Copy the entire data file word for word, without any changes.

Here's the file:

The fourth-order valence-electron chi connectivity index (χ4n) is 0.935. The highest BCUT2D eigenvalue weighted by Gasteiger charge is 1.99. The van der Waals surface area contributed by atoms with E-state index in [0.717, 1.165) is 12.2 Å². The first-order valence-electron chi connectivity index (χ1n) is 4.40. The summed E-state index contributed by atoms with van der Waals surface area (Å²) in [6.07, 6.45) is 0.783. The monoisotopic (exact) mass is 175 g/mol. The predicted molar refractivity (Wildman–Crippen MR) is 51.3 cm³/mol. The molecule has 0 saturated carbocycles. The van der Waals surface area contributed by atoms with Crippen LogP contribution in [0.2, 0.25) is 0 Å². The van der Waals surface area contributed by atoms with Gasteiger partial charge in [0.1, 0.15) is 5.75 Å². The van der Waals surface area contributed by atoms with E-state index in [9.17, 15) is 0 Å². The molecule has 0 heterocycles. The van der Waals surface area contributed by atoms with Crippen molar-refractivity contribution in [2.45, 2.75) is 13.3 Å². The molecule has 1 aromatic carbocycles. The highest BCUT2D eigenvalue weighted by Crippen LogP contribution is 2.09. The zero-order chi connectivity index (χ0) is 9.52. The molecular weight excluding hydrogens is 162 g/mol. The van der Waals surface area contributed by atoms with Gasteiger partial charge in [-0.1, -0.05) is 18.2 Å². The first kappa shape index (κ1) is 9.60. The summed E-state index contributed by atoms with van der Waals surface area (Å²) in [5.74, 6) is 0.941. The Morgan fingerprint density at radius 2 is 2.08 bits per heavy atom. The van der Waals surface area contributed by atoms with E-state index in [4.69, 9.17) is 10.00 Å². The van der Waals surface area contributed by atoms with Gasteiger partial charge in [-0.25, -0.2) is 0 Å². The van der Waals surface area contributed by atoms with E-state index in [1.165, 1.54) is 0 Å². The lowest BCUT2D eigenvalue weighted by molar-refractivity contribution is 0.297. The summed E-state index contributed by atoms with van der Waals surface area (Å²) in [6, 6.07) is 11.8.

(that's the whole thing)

The fourth-order valence-electron chi connectivity index (χ4n) is 0.935. The highest BCUT2D eigenvalue weighted by Gasteiger charge is 1.99. The van der Waals surface area contributed by atoms with E-state index in [0.717, 1.165) is 12.2 Å². The first-order valence-electron chi connectivity index (χ1n) is 4.40. The summed E-state index contributed by atoms with van der Waals surface area (Å²) in [6.07, 6.45) is 0.783. The monoisotopic (exact) mass is 175 g/mol. The predicted molar refractivity (Wildman–Crippen MR) is 51.3 cm³/mol. The molecule has 0 saturated carbocycles. The van der Waals surface area contributed by atoms with Crippen LogP contribution in [0.2, 0.25) is 0 Å². The van der Waals surface area contributed by atoms with Gasteiger partial charge in [0.1, 0.15) is 5.75 Å². The van der Waals surface area contributed by atoms with E-state index in [9.17, 15) is 0 Å². The molecule has 0 heterocycles. The van der Waals surface area contributed by atoms with Crippen molar-refractivity contribution in [2.45, 2.75) is 13.3 Å². The molecule has 1 aromatic carbocycles. The highest BCUT2D eigenvalue weighted by Crippen LogP contribution is 2.09. The zero-order chi connectivity index (χ0) is 9.52. The molecular weight excluding hydrogens is 162 g/mol. The van der Waals surface area contributed by atoms with Gasteiger partial charge in [-0.1, -0.05) is 18.2 Å². The first kappa shape index (κ1) is 9.60. The summed E-state index contributed by atoms with van der Waals surface area (Å²) in [5.74, 6) is 0.941. The Morgan fingerprint density at radius 2 is 2.08 bits per heavy atom. The van der Waals surface area contributed by atoms with E-state index in [4.69, 9.17) is 10.00 Å². The van der Waals surface area contributed by atoms with Gasteiger partial charge in [-0.25, -0.2) is 0 Å². The van der Waals surface area contributed by atoms with E-state index in [1.165, 1.54) is 0 Å². The lowest BCUT2D eigenvalue weighted by molar-refractivity contribution is 0.297. The summed E-state index contributed by atoms with van der Waals surface area (Å²) in [6, 6.07) is 11.8.